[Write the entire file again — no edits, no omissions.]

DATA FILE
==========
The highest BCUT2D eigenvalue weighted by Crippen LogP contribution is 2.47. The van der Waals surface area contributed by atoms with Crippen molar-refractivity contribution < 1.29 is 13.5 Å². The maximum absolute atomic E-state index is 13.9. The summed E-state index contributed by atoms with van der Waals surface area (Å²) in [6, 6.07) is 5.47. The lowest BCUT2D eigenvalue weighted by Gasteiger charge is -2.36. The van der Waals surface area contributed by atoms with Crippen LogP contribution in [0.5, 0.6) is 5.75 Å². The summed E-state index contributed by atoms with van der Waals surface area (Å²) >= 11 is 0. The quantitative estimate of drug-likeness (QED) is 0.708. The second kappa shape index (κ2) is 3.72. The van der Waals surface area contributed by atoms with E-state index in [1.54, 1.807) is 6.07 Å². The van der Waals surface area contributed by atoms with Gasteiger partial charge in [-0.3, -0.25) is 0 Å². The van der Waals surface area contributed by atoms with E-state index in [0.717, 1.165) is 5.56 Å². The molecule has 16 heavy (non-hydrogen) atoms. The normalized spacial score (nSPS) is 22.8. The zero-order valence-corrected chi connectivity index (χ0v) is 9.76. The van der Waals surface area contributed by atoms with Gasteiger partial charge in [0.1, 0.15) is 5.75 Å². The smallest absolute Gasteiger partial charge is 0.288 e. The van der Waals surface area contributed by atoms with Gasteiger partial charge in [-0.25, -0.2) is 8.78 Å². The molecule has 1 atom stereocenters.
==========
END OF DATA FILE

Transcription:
The highest BCUT2D eigenvalue weighted by Crippen LogP contribution is 2.47. The van der Waals surface area contributed by atoms with Crippen molar-refractivity contribution < 1.29 is 13.5 Å². The maximum absolute atomic E-state index is 13.9. The summed E-state index contributed by atoms with van der Waals surface area (Å²) in [6, 6.07) is 5.47. The lowest BCUT2D eigenvalue weighted by Gasteiger charge is -2.36. The van der Waals surface area contributed by atoms with Crippen LogP contribution in [0.5, 0.6) is 5.75 Å². The summed E-state index contributed by atoms with van der Waals surface area (Å²) >= 11 is 0. The quantitative estimate of drug-likeness (QED) is 0.708. The second kappa shape index (κ2) is 3.72. The van der Waals surface area contributed by atoms with E-state index in [1.54, 1.807) is 6.07 Å². The van der Waals surface area contributed by atoms with Gasteiger partial charge in [-0.3, -0.25) is 0 Å². The van der Waals surface area contributed by atoms with E-state index in [0.717, 1.165) is 5.56 Å². The molecule has 16 heavy (non-hydrogen) atoms. The normalized spacial score (nSPS) is 22.8. The zero-order valence-corrected chi connectivity index (χ0v) is 9.76. The van der Waals surface area contributed by atoms with Gasteiger partial charge in [0.1, 0.15) is 5.75 Å². The smallest absolute Gasteiger partial charge is 0.288 e. The van der Waals surface area contributed by atoms with Gasteiger partial charge in [-0.25, -0.2) is 8.78 Å². The molecule has 1 atom stereocenters.